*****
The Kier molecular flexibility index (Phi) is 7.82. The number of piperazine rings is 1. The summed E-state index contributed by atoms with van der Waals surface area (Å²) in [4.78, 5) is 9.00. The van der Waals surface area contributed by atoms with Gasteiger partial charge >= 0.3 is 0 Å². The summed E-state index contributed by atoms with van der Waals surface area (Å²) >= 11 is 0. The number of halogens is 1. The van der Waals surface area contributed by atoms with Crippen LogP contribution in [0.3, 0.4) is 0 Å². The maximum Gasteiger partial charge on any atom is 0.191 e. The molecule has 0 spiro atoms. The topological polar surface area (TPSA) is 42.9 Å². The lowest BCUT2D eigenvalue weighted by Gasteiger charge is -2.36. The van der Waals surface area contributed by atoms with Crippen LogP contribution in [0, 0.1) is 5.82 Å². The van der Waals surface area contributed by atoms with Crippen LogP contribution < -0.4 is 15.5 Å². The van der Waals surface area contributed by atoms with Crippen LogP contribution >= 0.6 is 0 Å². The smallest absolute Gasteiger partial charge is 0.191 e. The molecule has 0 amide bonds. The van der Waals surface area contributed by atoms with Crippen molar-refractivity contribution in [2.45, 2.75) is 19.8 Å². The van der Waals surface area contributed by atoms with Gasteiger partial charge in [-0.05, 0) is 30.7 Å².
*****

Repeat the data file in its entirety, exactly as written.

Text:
The Kier molecular flexibility index (Phi) is 7.82. The number of piperazine rings is 1. The summed E-state index contributed by atoms with van der Waals surface area (Å²) in [4.78, 5) is 9.00. The van der Waals surface area contributed by atoms with Gasteiger partial charge >= 0.3 is 0 Å². The summed E-state index contributed by atoms with van der Waals surface area (Å²) >= 11 is 0. The number of halogens is 1. The van der Waals surface area contributed by atoms with Crippen LogP contribution in [0.3, 0.4) is 0 Å². The maximum Gasteiger partial charge on any atom is 0.191 e. The molecule has 0 spiro atoms. The topological polar surface area (TPSA) is 42.9 Å². The lowest BCUT2D eigenvalue weighted by Gasteiger charge is -2.36. The van der Waals surface area contributed by atoms with Crippen LogP contribution in [0, 0.1) is 5.82 Å². The van der Waals surface area contributed by atoms with Crippen LogP contribution < -0.4 is 15.5 Å². The van der Waals surface area contributed by atoms with Crippen LogP contribution >= 0.6 is 0 Å². The smallest absolute Gasteiger partial charge is 0.191 e. The molecule has 0 amide bonds. The van der Waals surface area contributed by atoms with Crippen molar-refractivity contribution in [2.45, 2.75) is 19.8 Å². The van der Waals surface area contributed by atoms with Gasteiger partial charge in [-0.05, 0) is 30.7 Å².